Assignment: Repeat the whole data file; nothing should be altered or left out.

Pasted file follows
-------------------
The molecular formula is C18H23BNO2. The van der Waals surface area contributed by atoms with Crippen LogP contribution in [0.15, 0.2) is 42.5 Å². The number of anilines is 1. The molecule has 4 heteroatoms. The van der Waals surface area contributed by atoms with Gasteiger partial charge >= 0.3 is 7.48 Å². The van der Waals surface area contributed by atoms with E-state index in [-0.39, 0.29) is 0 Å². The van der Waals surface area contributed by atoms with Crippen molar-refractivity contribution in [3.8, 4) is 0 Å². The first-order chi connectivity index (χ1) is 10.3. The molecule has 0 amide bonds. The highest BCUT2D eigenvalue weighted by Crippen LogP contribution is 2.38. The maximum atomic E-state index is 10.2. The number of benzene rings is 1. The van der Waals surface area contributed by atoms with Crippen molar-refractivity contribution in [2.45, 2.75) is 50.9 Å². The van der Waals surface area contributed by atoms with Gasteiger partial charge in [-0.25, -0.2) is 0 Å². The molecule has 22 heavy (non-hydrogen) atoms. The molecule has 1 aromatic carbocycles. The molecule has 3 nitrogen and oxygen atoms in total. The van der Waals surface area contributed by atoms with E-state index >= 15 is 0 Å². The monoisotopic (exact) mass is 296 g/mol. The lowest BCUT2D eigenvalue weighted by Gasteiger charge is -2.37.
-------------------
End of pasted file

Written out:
The molecular formula is C18H23BNO2. The van der Waals surface area contributed by atoms with Crippen LogP contribution in [0.15, 0.2) is 42.5 Å². The number of anilines is 1. The molecule has 4 heteroatoms. The van der Waals surface area contributed by atoms with Gasteiger partial charge >= 0.3 is 7.48 Å². The van der Waals surface area contributed by atoms with E-state index in [-0.39, 0.29) is 0 Å². The van der Waals surface area contributed by atoms with Crippen molar-refractivity contribution in [3.8, 4) is 0 Å². The first-order chi connectivity index (χ1) is 10.3. The molecule has 0 amide bonds. The highest BCUT2D eigenvalue weighted by Crippen LogP contribution is 2.38. The maximum atomic E-state index is 10.2. The number of benzene rings is 1. The van der Waals surface area contributed by atoms with Crippen molar-refractivity contribution in [2.45, 2.75) is 50.9 Å². The van der Waals surface area contributed by atoms with Gasteiger partial charge in [-0.25, -0.2) is 0 Å². The molecule has 22 heavy (non-hydrogen) atoms. The molecule has 1 aromatic carbocycles. The molecule has 3 nitrogen and oxygen atoms in total. The van der Waals surface area contributed by atoms with E-state index >= 15 is 0 Å². The monoisotopic (exact) mass is 296 g/mol. The lowest BCUT2D eigenvalue weighted by Gasteiger charge is -2.37.